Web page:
Once you can do the Minor, it’s on to the Major: “The body must be balanced on the ball of the foot, the heels being clear of the ground and the head and body being tilted very slightly forward. Now, spring from the toe, bringing the knee to the level of the hip. Repeat with the other leg and continue raising and lowering the legs alternately. This action is exactly that of running.”
And it turns out to be so in practice. As I learn to run barefoot, a technique I’ve found very effective is to do 100-Ups and then roll directly into a run. At times during my run, I stop, repeat the 100-Ups and then begin running again. This is critically important because heel strike running in barefoot shoes is a very bad thing and something a large percentage of new barefoot runners still do.
I’ve admittedly had an advantage moving into barefoot running as a former competitive soccer player and long time wearer of flip flops. Soccer cleats are essentially barefoot shoes albeit with a narrow forefoot and much stiffer sole. Soccer players tend to run in a more agile fashion – more often landing on the forefoot – because this allows for more dextrous movements which are a requirement of the game. And while soccer players sometimes sustain injuries, these are seldom the kind of overuse injuries seen by runners. Given that a midfielder in competitive soccer will routinely run 10-12 miles of combined sprints and jogging in a 90 minute game, this is yet more empirical evidence that barefoot running is safer and less prone to injury. In all the years I played, I never had an injury.
The Future of Barefoot Running – Fad or Fact
So is barefoot running a fad? Maybe in the United States but it’s too early to say. I talked with the owner of a running store in Denver CO and he said that sales of barefoot running shoes peaked last year and have trailed off significantly this year. He estimates them at 10-12% of his sales this year. I was a little shocked at those numbers expecting them to be much larger. Barefoot running has had unequivocal positive results (but still no published scientific study) and it’s hard to argue with millions of years of successful evolution. It clearly demonstrates how difficult the status quo is to change even when the status quo isn’t right.
In 1980s, Benno Nigg, founder of the University of Calgary’s Human Performance Lab, helped create the gospel of highly cushioned, wedged running shoes that still abounds today.
Today Nigg says “Initial results were often over interpreted and were partly responsible for a few blunders in sport-shoe construction,” The belief in the need for cushioning and pronation control was, in retrospect, “completely wrong thinking. You don’t need any protection at all except for cold and, like, gravel.” And recent studies have confirmed his thinking. In 2010, The British Journal of Sports Medicine reported that a study of 105 women enrolled in a 13-week half-marathon training program found that every single runner who was given motion-control shoes to control excess foot pronation sustained an injury.
But there is a lot of push back and noise when it comes to the notion of barefoot running and it comes predominantly in two forms:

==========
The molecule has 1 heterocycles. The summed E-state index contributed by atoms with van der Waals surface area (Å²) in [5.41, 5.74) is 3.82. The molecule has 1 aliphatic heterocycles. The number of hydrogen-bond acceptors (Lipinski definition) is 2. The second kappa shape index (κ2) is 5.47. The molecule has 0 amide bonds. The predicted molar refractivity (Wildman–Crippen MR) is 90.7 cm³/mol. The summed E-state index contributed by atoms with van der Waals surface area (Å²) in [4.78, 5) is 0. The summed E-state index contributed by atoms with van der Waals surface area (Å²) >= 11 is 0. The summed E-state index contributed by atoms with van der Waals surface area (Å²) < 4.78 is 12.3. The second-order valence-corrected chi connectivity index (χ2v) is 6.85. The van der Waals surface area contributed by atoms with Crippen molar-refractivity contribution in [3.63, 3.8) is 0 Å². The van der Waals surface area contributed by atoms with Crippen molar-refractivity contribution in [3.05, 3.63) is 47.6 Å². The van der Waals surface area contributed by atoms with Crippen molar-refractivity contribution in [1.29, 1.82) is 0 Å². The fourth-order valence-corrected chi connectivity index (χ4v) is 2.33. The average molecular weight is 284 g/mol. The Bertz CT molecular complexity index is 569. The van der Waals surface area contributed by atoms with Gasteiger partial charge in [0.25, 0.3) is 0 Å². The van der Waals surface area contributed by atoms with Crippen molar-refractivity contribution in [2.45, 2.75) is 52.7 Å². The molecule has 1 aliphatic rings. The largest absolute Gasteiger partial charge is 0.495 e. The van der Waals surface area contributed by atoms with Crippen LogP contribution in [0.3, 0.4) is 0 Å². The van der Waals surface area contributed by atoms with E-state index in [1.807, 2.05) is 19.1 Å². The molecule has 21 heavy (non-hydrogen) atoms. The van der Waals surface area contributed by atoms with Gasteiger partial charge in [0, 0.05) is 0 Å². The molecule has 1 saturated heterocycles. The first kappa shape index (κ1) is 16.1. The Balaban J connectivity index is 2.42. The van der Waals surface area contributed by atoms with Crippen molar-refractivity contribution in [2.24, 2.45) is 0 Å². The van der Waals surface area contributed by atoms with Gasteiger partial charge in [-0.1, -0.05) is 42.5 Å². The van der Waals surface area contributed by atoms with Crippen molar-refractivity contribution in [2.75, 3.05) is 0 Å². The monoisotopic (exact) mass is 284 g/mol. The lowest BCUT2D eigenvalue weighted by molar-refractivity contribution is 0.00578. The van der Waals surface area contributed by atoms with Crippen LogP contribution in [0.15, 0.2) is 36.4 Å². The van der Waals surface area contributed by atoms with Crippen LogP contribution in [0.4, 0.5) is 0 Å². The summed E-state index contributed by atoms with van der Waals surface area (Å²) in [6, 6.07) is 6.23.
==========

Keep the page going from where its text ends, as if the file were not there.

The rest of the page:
- our own inner voice that sees barefoot running as initially counterintuitive given the decades long education we’ve received from running stores to running magazines.
- a multi billion dollar running shoe industry that needs to sell shoes and to a greater degree, adamantly believes that what it is doing is right.
At a Runner’s World forum at the Boston Marathon in 2010, the then director of the Nike Sports Research Lab openly mocked the country’s leading barefoot runner but things may be changing. Today, Nike’s fastest growing shoe line is their Nike Free series and Olympic prospects at Nike’s elite Oregon Project are being taught the 100-Up technique.
My Barefoot Running Journal
A few weeks into my test, here’s what I’ve personally found:
- no foot pain
- no knee pain – in fact the running feels noticeably lighter on my joints
- a vastly improved tactile feel of the ground which I can only describe as great
- fewer issues with “motion control” – this is TOTALLY counterintuitive. I have less on my feet and my form is better.
- my upper body position is modifying slightly and I am running in a more upright posture
The only negative I’ve found is some significant calf cramping. After working through this, I realized I was holding my calves tight to soften my heel strike. I’ve relaxed my calves, focusing on a correct forefoot landing and the problem seems to be resolving itself.
As Lieberman says, barefoot running is something to be carefully eased into because it will use your foot and leg muscles differently. I highly recommend starting by purchasing a pair of barefoot shoes and just wearing them around in your everyday activities for a week or two before you start running in them. Then start with very low mileage. I did this and it worked well for me.
In future journals on barefoot running, I am going to get several different types of barefoot shoes so I can compare them and write a review. I’ll look at running, hiking, crossfit and every day use and continue to report my barefoot running experience.
Make sure and check out this video of barefoot running and the 100-Up.